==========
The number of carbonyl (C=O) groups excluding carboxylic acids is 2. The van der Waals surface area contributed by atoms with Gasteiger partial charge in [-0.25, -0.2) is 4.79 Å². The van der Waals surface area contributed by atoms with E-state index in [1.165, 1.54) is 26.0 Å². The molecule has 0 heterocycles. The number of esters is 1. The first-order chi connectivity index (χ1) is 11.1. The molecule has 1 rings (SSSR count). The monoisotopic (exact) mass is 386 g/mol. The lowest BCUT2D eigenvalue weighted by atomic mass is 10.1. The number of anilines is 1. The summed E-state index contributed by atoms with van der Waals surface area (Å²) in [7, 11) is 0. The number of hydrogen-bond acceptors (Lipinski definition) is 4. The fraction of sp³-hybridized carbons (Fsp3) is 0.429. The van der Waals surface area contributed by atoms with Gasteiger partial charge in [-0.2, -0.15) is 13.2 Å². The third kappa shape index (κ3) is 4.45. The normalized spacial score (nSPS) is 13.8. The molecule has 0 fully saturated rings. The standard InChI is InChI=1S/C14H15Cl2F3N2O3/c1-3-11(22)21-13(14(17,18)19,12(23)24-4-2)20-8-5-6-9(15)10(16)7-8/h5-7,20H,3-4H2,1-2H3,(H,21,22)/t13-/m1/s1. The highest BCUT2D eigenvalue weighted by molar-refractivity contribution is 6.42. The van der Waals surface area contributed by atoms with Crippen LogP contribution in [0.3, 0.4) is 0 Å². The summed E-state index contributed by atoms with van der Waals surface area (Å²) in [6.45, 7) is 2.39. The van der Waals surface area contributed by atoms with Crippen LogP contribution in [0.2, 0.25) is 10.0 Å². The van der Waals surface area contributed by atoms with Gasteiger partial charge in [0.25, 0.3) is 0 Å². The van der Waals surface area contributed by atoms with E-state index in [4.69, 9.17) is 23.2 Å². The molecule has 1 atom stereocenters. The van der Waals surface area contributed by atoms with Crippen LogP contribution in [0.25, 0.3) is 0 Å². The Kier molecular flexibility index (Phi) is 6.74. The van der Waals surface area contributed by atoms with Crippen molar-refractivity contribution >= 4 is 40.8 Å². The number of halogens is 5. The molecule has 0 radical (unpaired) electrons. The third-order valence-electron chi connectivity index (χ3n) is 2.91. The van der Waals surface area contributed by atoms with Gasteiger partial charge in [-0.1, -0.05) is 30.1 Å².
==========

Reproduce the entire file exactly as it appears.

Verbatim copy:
The number of carbonyl (C=O) groups excluding carboxylic acids is 2. The van der Waals surface area contributed by atoms with Gasteiger partial charge in [-0.25, -0.2) is 4.79 Å². The van der Waals surface area contributed by atoms with E-state index in [1.165, 1.54) is 26.0 Å². The molecule has 0 heterocycles. The number of esters is 1. The first-order chi connectivity index (χ1) is 11.1. The molecule has 1 rings (SSSR count). The monoisotopic (exact) mass is 386 g/mol. The lowest BCUT2D eigenvalue weighted by atomic mass is 10.1. The number of anilines is 1. The summed E-state index contributed by atoms with van der Waals surface area (Å²) in [7, 11) is 0. The number of hydrogen-bond acceptors (Lipinski definition) is 4. The fraction of sp³-hybridized carbons (Fsp3) is 0.429. The van der Waals surface area contributed by atoms with Gasteiger partial charge in [-0.2, -0.15) is 13.2 Å². The third kappa shape index (κ3) is 4.45. The normalized spacial score (nSPS) is 13.8. The molecule has 0 fully saturated rings. The standard InChI is InChI=1S/C14H15Cl2F3N2O3/c1-3-11(22)21-13(14(17,18)19,12(23)24-4-2)20-8-5-6-9(15)10(16)7-8/h5-7,20H,3-4H2,1-2H3,(H,21,22)/t13-/m1/s1. The highest BCUT2D eigenvalue weighted by molar-refractivity contribution is 6.42. The van der Waals surface area contributed by atoms with Crippen LogP contribution in [0.3, 0.4) is 0 Å². The summed E-state index contributed by atoms with van der Waals surface area (Å²) in [6.45, 7) is 2.39. The van der Waals surface area contributed by atoms with Crippen LogP contribution in [0.2, 0.25) is 10.0 Å². The van der Waals surface area contributed by atoms with Gasteiger partial charge in [0.25, 0.3) is 0 Å². The van der Waals surface area contributed by atoms with E-state index in [4.69, 9.17) is 23.2 Å². The molecule has 1 atom stereocenters. The van der Waals surface area contributed by atoms with Crippen LogP contribution in [0.25, 0.3) is 0 Å². The Kier molecular flexibility index (Phi) is 6.74. The van der Waals surface area contributed by atoms with Crippen molar-refractivity contribution >= 4 is 40.8 Å². The number of halogens is 5. The molecule has 0 radical (unpaired) electrons. The third-order valence-electron chi connectivity index (χ3n) is 2.91. The van der Waals surface area contributed by atoms with Gasteiger partial charge in [-0.1, -0.05) is 30.1 Å².